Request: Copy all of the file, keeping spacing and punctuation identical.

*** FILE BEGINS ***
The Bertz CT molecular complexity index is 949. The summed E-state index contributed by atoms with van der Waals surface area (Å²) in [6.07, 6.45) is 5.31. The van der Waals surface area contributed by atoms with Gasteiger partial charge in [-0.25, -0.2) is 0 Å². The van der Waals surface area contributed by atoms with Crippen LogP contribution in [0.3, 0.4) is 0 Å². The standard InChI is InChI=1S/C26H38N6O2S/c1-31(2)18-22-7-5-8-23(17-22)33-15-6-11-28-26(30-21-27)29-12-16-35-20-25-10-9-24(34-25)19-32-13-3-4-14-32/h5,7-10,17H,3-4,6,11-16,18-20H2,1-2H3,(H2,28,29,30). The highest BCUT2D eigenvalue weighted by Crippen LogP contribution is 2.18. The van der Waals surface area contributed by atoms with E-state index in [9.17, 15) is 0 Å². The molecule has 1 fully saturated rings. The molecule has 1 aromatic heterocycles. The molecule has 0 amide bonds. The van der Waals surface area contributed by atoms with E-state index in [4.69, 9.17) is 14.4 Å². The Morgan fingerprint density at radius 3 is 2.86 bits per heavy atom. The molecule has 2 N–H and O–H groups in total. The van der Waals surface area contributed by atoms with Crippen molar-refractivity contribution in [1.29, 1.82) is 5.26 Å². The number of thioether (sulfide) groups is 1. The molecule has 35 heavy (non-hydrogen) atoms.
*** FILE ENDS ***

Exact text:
The Bertz CT molecular complexity index is 949. The summed E-state index contributed by atoms with van der Waals surface area (Å²) in [6.07, 6.45) is 5.31. The van der Waals surface area contributed by atoms with Gasteiger partial charge in [-0.25, -0.2) is 0 Å². The van der Waals surface area contributed by atoms with Crippen LogP contribution in [0.3, 0.4) is 0 Å². The standard InChI is InChI=1S/C26H38N6O2S/c1-31(2)18-22-7-5-8-23(17-22)33-15-6-11-28-26(30-21-27)29-12-16-35-20-25-10-9-24(34-25)19-32-13-3-4-14-32/h5,7-10,17H,3-4,6,11-16,18-20H2,1-2H3,(H2,28,29,30). The highest BCUT2D eigenvalue weighted by Crippen LogP contribution is 2.18. The van der Waals surface area contributed by atoms with E-state index in [9.17, 15) is 0 Å². The molecule has 1 fully saturated rings. The molecule has 1 aromatic heterocycles. The molecule has 0 amide bonds. The van der Waals surface area contributed by atoms with E-state index in [4.69, 9.17) is 14.4 Å². The Morgan fingerprint density at radius 3 is 2.86 bits per heavy atom. The molecule has 2 N–H and O–H groups in total. The van der Waals surface area contributed by atoms with Crippen molar-refractivity contribution in [1.29, 1.82) is 5.26 Å². The number of thioether (sulfide) groups is 1. The molecule has 35 heavy (non-hydrogen) atoms.